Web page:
An abridged history of Toh-Atin

Amidst the controversy over the Chief, I would like to remind readers that “The Chief” has lived in Durango since 1948. He pointed to the Chief Diner, which started in a railroad car from the Silverton Northern Railroad. For many years, the restaurant was a favorite among locals and visitors. Great breakfasts in a vintage dining car and steak dinners in the back dining room. An artist from Disney was hired to paint the interior with kitsch art. Nobody questioned the Chief Diner, and the Chief’s neon waving hand became sort of a historical figure in local lore. 

The Clark family has lived in Durango since Jackson Clark’s great, great grandfather, Harry Jackson, arrived in the late 1880s. His hardware store on Main Ave. was a foundation of the Durango business community, much as Toh-Atin has been a current foundation in our community. Mary Jane Clark grew up in Blanco, N.M., where her parents ran a trading post. They had Navajo and Native neighbors who became close friends. Toh-Atin Gallery was established in the 1980s and has become an internationally acclaimed gallery famous for Native American textiles. They boosted exposure for high-quality Native textiles and art. Their main goal has always been to support the weavers and artisans of the Navajo Nation and other tribes. They work with tribal members and are welcomed into their homes. In Covid times, the Clarks have taken the lead to help Navajo families in every way possible. They have many friendships on regional reservations.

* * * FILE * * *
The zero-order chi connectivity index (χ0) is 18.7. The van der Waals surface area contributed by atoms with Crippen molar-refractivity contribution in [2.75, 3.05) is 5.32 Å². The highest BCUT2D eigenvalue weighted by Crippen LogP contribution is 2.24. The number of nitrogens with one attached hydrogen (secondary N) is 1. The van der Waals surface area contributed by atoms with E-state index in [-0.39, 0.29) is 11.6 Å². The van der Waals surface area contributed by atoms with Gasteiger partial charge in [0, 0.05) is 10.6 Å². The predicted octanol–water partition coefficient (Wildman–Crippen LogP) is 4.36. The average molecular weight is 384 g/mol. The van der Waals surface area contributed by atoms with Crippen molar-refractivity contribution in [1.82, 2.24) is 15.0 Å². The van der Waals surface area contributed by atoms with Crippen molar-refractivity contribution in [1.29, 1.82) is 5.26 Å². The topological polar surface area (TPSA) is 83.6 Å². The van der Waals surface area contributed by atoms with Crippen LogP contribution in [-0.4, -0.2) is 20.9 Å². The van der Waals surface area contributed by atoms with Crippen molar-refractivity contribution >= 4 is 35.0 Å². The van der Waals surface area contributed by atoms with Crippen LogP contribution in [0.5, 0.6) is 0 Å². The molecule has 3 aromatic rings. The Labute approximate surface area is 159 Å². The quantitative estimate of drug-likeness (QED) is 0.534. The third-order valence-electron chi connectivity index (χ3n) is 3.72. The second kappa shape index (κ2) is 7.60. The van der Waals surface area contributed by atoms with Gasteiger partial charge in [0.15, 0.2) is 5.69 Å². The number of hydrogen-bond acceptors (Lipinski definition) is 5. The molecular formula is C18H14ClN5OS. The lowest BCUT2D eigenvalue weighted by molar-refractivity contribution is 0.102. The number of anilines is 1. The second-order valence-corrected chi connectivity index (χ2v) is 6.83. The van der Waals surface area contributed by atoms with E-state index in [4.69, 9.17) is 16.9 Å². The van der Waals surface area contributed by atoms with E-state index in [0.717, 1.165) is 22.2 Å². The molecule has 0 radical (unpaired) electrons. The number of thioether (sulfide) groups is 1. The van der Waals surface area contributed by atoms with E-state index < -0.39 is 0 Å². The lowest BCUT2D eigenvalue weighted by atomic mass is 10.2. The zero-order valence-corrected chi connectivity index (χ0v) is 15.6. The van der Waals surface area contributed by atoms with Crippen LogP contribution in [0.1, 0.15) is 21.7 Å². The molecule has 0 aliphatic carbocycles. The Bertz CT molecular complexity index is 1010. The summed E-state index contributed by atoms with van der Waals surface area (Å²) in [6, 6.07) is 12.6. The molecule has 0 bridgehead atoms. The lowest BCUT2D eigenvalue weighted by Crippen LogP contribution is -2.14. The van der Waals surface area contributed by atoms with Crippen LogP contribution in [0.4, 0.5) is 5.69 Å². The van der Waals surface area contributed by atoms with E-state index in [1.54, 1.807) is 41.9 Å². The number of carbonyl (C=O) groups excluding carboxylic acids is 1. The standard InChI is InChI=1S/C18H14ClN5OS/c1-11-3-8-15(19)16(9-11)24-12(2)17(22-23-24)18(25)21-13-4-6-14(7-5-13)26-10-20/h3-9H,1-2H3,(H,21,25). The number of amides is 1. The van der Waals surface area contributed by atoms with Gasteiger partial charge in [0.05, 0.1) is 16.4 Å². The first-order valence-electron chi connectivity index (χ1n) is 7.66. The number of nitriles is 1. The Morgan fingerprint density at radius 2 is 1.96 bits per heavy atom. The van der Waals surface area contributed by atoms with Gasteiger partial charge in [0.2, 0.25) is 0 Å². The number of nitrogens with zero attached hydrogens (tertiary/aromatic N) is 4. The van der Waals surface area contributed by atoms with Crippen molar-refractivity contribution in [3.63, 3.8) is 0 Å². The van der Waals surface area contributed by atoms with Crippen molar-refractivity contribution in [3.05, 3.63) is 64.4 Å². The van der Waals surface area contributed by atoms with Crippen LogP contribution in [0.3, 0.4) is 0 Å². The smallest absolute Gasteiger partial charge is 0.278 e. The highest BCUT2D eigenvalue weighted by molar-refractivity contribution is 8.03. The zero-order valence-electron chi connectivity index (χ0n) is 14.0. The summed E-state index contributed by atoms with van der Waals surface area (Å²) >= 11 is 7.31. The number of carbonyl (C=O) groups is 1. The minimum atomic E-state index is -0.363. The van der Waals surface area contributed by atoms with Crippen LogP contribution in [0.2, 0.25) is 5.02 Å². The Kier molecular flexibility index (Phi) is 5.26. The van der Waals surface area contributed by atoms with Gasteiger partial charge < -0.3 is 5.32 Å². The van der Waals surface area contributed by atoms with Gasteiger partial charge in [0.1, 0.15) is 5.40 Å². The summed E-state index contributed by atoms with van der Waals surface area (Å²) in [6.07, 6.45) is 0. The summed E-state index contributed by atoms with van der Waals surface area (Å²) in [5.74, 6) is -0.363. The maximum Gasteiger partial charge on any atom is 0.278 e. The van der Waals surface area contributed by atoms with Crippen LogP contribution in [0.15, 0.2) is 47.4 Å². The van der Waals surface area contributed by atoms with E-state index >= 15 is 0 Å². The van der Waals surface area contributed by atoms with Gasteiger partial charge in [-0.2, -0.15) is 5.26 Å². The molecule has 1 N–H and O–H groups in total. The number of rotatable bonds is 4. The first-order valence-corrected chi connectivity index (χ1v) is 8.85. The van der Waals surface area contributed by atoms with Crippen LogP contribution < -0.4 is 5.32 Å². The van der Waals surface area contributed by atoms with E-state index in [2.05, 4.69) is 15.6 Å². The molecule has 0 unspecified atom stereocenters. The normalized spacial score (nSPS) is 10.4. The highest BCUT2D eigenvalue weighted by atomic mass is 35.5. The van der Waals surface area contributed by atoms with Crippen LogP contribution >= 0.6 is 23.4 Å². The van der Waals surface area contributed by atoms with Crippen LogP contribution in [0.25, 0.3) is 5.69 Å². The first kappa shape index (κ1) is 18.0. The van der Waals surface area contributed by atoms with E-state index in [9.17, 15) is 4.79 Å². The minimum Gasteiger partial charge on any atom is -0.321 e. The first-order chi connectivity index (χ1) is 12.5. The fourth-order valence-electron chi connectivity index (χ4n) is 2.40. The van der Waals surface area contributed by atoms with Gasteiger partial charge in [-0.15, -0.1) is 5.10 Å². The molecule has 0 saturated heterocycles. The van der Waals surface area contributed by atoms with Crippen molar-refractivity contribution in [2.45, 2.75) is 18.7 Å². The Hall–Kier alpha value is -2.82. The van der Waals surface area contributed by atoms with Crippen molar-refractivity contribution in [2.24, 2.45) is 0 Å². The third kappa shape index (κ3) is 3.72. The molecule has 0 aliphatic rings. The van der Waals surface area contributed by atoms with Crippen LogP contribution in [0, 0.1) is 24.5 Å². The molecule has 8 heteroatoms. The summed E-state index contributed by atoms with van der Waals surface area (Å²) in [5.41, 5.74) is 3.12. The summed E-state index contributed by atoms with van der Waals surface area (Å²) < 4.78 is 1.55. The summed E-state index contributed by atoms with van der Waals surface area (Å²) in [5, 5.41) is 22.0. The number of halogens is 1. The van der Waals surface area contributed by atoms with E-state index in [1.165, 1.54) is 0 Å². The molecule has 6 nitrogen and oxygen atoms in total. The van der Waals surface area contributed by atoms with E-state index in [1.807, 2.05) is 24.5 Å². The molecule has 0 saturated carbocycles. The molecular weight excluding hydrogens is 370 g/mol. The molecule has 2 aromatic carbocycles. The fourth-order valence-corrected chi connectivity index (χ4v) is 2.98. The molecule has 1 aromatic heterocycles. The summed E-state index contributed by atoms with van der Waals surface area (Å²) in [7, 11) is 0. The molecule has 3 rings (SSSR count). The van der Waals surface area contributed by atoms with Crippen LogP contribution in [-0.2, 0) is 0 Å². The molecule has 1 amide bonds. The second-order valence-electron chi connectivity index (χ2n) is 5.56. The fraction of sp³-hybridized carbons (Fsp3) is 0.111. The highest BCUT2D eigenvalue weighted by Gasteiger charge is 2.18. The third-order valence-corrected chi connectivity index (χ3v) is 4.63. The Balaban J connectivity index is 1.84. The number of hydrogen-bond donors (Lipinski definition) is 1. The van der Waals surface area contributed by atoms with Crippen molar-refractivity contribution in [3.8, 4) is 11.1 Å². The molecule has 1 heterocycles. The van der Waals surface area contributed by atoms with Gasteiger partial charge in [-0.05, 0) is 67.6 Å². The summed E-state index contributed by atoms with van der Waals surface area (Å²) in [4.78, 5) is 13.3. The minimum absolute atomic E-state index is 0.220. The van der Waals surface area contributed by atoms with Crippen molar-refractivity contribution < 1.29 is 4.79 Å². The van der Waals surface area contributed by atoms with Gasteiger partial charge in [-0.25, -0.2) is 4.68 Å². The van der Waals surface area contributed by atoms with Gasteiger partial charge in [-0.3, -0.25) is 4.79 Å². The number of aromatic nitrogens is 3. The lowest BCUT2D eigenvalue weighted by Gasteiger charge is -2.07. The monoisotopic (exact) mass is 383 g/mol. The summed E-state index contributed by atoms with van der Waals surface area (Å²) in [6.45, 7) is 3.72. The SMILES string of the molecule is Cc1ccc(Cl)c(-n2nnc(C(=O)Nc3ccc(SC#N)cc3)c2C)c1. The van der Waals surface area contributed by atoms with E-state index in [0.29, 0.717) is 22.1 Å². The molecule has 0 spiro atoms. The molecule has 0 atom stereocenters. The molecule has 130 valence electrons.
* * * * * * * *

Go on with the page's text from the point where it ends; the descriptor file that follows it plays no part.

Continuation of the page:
While times have changed since 1948, The Chief stands as a piece of kitsch deco art that is a part of Durango’s history. If it was moved to the Animas Museum and called “art,” would we feel differently about it? There are stereotypes and racism of all kinds in the world today.  However, since the Chief is now privately owned, and on private property, it would be best to let the owners of Toh-Atin Gallery decide if they want to remove it.  They work with Native culture and communities on a daily basis. It is their business and their property. Let them decide.

– Linda Mannix, Durango